The Laboratory for Chemical Technology (LCT) integrates chemical science and engineering in its research on catalysis, polymerization, kinetics, reactor design and process design. LCT is part of the Department of Materials, Textiles and Chemical Engineering within the Faculty of Engineering and Architecture at Ghent University in Belgium. LCT aims at research excellence and bottom-up innovation in the framework of technological, industrial, and societal challenges.
The research within LCT is based around six themes:
- Polymer design: This research theme specifically aims at the design of new polymeric materials up to industrial scale, considering advanced multi-scale computational tools. Our goal is to take control over the entire microstructure of individual polymer chains, taking into account economic and environmental constraints.
- Catalyst design: This research theme aims at the full exploitation of existing reactor technologies and the development of new reactor technologies. Main focus is on the study of the delicate interplay between reaction kinetics and mass, energy and momentum exchange phenomena.
- Reactor engineering: This research theme aims at the full exploitation of existing reactor technologies and the development of new reactor technologies. Main focus is on the study of the delicate interplay between reaction kinetics and mass, energy and momentum exchange phenomena. Given the large scale of most commercial chemical processes, the smallest improvement in reactor design has a huge impact on the use of resources and the operating costs.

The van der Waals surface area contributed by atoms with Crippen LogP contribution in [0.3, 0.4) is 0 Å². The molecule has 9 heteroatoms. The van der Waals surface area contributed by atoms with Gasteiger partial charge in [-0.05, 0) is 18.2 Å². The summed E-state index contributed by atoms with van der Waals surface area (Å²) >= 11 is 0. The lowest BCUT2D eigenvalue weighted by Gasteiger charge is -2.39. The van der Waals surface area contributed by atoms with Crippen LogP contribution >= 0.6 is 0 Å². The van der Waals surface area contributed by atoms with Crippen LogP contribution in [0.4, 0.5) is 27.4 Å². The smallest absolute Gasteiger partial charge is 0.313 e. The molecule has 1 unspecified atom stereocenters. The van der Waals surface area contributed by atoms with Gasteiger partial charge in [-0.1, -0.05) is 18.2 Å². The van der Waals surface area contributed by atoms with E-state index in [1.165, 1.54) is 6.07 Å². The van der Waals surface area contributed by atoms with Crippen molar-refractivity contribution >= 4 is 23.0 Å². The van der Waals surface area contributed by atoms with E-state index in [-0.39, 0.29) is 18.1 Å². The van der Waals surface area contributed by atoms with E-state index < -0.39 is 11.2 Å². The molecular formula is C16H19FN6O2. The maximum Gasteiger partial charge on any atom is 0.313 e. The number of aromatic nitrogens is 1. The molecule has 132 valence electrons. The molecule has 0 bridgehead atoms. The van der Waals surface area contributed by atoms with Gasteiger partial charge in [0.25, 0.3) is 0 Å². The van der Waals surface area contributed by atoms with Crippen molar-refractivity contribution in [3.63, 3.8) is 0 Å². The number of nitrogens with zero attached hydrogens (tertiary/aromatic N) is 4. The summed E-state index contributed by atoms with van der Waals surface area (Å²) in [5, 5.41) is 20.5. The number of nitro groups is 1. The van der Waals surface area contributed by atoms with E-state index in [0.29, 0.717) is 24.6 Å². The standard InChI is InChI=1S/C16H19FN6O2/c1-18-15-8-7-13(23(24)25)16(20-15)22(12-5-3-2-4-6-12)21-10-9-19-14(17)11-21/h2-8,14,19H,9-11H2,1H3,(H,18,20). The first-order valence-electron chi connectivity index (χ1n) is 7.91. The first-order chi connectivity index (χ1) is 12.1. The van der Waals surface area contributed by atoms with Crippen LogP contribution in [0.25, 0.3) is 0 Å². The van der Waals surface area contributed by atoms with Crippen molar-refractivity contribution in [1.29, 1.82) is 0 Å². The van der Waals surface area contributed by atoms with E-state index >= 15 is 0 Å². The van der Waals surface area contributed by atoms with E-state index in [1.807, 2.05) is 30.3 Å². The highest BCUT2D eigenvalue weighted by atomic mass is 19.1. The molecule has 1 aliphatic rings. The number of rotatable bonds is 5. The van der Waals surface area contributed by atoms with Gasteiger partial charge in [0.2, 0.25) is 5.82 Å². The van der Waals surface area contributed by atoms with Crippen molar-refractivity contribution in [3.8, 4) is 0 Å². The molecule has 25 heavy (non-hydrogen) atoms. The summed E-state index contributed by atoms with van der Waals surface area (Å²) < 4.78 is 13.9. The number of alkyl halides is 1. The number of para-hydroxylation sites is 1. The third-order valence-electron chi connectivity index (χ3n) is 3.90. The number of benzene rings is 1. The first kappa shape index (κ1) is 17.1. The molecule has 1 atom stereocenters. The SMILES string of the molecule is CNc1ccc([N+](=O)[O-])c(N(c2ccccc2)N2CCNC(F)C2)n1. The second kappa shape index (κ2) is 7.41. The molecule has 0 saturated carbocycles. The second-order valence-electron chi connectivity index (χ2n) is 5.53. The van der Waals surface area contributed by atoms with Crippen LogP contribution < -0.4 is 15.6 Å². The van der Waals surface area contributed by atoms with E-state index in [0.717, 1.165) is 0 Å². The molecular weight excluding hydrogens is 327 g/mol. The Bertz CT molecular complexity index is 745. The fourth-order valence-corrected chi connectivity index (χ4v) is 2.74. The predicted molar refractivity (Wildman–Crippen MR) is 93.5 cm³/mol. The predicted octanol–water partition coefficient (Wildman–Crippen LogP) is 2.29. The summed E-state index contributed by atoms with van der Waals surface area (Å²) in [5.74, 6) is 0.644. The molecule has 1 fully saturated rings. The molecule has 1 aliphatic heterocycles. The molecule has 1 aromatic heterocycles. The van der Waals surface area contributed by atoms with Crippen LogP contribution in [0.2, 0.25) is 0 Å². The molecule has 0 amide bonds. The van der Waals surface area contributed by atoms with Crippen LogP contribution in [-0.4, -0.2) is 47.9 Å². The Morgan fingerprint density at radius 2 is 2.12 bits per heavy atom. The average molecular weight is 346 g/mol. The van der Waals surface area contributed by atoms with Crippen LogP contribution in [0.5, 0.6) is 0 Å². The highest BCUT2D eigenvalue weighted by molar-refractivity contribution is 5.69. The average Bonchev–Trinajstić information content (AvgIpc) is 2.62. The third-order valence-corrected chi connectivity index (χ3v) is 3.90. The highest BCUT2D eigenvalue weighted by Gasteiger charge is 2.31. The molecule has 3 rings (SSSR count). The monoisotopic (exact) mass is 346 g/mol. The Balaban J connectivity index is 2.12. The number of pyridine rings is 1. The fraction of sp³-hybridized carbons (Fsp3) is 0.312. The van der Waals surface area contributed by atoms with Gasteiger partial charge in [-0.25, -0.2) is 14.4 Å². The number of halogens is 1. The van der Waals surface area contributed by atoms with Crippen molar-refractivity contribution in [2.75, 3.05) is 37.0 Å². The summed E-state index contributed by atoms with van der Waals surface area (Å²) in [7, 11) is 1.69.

- Circular process design: Today we must consider the whole lifecycle of our resources. Fundamental changes are needed in all these parts of the process industry, in particular in the design of these processes where exergy analysis, resource efficiency and life cycle analysis are fed by fundamental process simulation data that account accurately for the important chemical and physical phenomena on different scales.
- Low carbon technology: The transition from a raw material base towards an almost carbon neutral economy is one of the biggest challenges. Catalysis is a key enabling factor to allow the development of new sustainable processes and technologies and thus plays a critical role to realize transition from a linear to a circular economy. Consequently, the development of catalysts and related catalytic technologies for the use of CO2 to produce chemicals and fuels, and renewable energy in chemical production is becoming a key area.
- Renewable chemicals and technology: In this research theme, emphasis is on the development of fundamental so-called microkinetic models together with dedicated ab initio calculations and elaborate catalyst characterization to enable this extension. The individual phenomena investigated range from the chemical kinetics, over mass and heat transport phenomena and phase/thermodynamic effects, to non-ideal reactor hydrodynamics.